If you're looking for a way to extend your platform you owe it to yourself to check out BlogTalkRadio. I interviewed Alan Levy, their CEO and co-founder here a few months ago and shed some light on what they're doing to help authors promote their books. Andy Beal's interview is an excellent example of what's possible with BTR's service. I just wish Amazon (and the other online retailers) would figure out how to automatically integrate this information on their product pages. If I'm considering a book purchase it would be nice to have access to more in-depth information and insight from the author in an audio format like this.
I was on the road last week but I understand my copy of Radically Transparent is waiting for me at the office. I can't wait to dig into it and learn new ways of tracking my own online reputation as well as the reputations of the various brands and imprints my group publishes into (e.g., Sybex, WROX and Wiley).
BlogTalkRadio is a service that hit my radar earlier this year and I keep hearing more and more about them. I got curious and decided to explore it a bit further to see what BlogTalkRadio (BTR) might have to offer authors and publishers. Fortunately for me, Alan Levy, CEO and co-founder of BlogTalkRadio agreed to an interview for my blog. Here's what Alan had to say:
JW: What's the market need that BTR aims to serve?
AL: It terms of function we're focused on the audio market, but our sweet spot is in allowing people to interact in real time with technology that allows people listening to a live audio stream to call in via their phone and chat with hosts/guests. Since hosts can use text chat to communicate as well, and mix in pre-recorded mp3's to a live stream, the experience for listeners is the same as when they listen via terrestrial radio.
However, our chief value in terms of market need is in building community. In just over one year, our thousands of hosts/publishers have produced more than 35,000 segments. Notable guests on the network have included Presidential candidates, Academy Award winners, top selling authors and many more. A complete list can be found here.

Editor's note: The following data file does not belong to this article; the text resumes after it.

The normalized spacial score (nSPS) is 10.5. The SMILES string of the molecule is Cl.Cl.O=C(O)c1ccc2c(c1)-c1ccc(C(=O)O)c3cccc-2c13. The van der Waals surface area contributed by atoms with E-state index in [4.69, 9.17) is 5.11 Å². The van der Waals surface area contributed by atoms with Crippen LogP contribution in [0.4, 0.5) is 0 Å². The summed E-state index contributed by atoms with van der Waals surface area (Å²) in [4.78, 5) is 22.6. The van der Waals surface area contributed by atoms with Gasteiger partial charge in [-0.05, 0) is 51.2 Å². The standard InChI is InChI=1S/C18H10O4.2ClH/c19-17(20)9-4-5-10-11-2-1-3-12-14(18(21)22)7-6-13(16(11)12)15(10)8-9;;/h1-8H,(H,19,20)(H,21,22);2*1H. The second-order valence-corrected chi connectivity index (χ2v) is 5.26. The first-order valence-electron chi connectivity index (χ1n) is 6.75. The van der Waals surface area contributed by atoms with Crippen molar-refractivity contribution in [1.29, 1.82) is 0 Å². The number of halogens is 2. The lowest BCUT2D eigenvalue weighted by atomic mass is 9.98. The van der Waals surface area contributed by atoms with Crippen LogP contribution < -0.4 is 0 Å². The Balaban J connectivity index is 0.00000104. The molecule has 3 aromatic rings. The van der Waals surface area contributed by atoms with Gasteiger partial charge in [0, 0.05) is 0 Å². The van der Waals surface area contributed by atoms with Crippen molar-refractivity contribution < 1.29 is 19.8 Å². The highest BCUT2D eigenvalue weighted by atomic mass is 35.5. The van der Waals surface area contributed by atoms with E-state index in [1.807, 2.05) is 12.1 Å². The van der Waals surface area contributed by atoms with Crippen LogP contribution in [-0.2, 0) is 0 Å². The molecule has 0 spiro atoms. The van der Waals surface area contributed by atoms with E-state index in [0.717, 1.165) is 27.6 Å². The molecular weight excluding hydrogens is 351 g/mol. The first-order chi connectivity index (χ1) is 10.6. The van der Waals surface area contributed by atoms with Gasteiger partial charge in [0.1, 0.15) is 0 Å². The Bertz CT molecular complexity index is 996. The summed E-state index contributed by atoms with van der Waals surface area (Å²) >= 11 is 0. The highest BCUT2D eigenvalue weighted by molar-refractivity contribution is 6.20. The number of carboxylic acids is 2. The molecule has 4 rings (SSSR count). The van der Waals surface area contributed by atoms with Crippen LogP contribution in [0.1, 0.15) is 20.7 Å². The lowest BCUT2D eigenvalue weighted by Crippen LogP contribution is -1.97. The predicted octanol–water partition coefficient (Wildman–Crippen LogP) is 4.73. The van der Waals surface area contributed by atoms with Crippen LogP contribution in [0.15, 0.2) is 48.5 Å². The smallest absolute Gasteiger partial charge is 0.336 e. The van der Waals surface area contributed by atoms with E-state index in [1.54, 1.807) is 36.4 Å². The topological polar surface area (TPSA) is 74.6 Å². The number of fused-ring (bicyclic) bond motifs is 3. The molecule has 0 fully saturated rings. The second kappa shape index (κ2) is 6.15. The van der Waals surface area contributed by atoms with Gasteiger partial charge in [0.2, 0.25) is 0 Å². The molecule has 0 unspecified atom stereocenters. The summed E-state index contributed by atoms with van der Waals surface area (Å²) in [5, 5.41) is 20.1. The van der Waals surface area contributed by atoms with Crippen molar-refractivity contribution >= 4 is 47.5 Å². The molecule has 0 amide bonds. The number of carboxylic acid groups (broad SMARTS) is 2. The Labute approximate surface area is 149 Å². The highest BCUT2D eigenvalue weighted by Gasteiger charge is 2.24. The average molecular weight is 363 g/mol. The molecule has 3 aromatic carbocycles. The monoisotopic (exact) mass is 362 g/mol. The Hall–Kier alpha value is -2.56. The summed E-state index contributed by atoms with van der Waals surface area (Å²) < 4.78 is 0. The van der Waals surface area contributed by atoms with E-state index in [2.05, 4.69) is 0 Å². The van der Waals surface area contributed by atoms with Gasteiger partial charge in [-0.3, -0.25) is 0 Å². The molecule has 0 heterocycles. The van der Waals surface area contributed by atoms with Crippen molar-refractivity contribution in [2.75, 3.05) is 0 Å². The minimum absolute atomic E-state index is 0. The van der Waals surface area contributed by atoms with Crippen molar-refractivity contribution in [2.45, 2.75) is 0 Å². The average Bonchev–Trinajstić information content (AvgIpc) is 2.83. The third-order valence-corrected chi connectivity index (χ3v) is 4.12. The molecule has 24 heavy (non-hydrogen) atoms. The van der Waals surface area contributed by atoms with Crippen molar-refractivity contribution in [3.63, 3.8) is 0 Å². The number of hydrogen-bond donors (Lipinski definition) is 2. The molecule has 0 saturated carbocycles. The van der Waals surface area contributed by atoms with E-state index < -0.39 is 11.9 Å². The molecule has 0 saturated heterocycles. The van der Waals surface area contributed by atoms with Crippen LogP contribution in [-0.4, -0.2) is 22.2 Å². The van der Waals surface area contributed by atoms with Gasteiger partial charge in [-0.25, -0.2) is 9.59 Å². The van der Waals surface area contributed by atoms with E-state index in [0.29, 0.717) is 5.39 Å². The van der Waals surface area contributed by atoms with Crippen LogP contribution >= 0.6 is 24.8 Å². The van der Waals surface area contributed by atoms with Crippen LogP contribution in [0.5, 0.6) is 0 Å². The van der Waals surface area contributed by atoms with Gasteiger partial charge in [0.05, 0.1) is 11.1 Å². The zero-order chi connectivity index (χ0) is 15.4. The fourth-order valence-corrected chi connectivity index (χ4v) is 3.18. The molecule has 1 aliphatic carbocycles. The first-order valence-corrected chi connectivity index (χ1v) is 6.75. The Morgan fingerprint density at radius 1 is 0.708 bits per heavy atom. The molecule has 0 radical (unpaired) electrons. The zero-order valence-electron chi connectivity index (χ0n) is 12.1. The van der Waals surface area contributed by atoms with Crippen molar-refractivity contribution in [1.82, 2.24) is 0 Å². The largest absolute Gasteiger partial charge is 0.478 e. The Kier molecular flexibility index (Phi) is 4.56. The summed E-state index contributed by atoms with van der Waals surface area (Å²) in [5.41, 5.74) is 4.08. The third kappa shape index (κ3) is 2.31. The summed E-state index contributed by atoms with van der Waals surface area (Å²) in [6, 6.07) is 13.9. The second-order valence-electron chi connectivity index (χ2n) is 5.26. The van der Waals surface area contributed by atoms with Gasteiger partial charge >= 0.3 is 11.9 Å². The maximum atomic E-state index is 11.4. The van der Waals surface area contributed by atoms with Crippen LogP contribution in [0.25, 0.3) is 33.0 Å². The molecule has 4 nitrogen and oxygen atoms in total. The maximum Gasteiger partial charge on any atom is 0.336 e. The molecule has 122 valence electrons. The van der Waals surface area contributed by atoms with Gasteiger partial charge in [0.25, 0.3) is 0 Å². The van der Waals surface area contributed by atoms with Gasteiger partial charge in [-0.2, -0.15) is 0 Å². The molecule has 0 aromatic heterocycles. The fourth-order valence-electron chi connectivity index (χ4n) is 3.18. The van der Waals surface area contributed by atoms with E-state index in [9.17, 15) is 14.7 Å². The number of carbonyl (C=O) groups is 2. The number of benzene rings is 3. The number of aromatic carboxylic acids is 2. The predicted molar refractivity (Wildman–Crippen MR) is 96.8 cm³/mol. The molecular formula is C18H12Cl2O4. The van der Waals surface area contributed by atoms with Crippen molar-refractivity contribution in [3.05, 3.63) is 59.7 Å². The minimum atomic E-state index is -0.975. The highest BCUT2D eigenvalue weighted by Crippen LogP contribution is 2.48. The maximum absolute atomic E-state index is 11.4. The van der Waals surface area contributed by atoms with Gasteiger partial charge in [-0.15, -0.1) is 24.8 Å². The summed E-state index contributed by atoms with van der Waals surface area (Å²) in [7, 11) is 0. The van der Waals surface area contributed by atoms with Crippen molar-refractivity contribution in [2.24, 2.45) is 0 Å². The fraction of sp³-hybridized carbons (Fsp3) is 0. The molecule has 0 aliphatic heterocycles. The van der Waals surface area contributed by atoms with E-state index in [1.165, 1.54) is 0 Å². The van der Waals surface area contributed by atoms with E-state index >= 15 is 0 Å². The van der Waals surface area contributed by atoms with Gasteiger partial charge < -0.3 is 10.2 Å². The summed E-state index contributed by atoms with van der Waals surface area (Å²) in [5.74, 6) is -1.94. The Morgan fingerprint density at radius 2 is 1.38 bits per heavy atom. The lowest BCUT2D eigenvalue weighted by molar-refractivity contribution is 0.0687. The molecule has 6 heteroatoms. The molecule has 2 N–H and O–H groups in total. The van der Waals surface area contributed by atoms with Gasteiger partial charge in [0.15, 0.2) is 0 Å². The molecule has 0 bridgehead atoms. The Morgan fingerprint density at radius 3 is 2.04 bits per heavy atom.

JW: What sort of equipment does someone need to create their own talk show on BTR?
AL: A computer to program their shows (takes about two minutes to put in a title, pull down a menu to pick a time, etc.) and any type of phone to host their shows. Listeners can listen online or via their phone to the live shows or listen in demand via a flash player which resides on the hosts blog or RSS into Itunes, Google Reader, etc. There is no download required for the host, listener or guest.
JW: What are some of the common characteristics shared by the most popular talk shows that your service hosts? What makes them successful?
AL: The characteristics match terrestrial radio or any other form of major media network, which is what we are. (We call ourselves The Social Broadcast Network). Our most successful hosts pick a specific niche to focus on, know their topic inside out, are personable/funny/edgy (or a combination of these) and deliver consistent, high-quality shows on a regular basis. Take our political director, Ed Morrissey (here's his show). Ed's got an extremely popular blog and well respected for his views on Republican/Right issues. He's gotten John McCain on his show (three times), John Kerry, Fred Thompson, and Rudy Guiliani. These are top people (and potential Presidents) chatting in an environment where anyone can call in. That's a powerful medium and our audience knows that (as Ed's numbers show).
JW: You mentioned in an e-mail message to me that BTR is doing a lot with book authors. Can you share some of the specifics there, what's working and what techniques authors could use on BTR to expand their platform and communicate with their readers?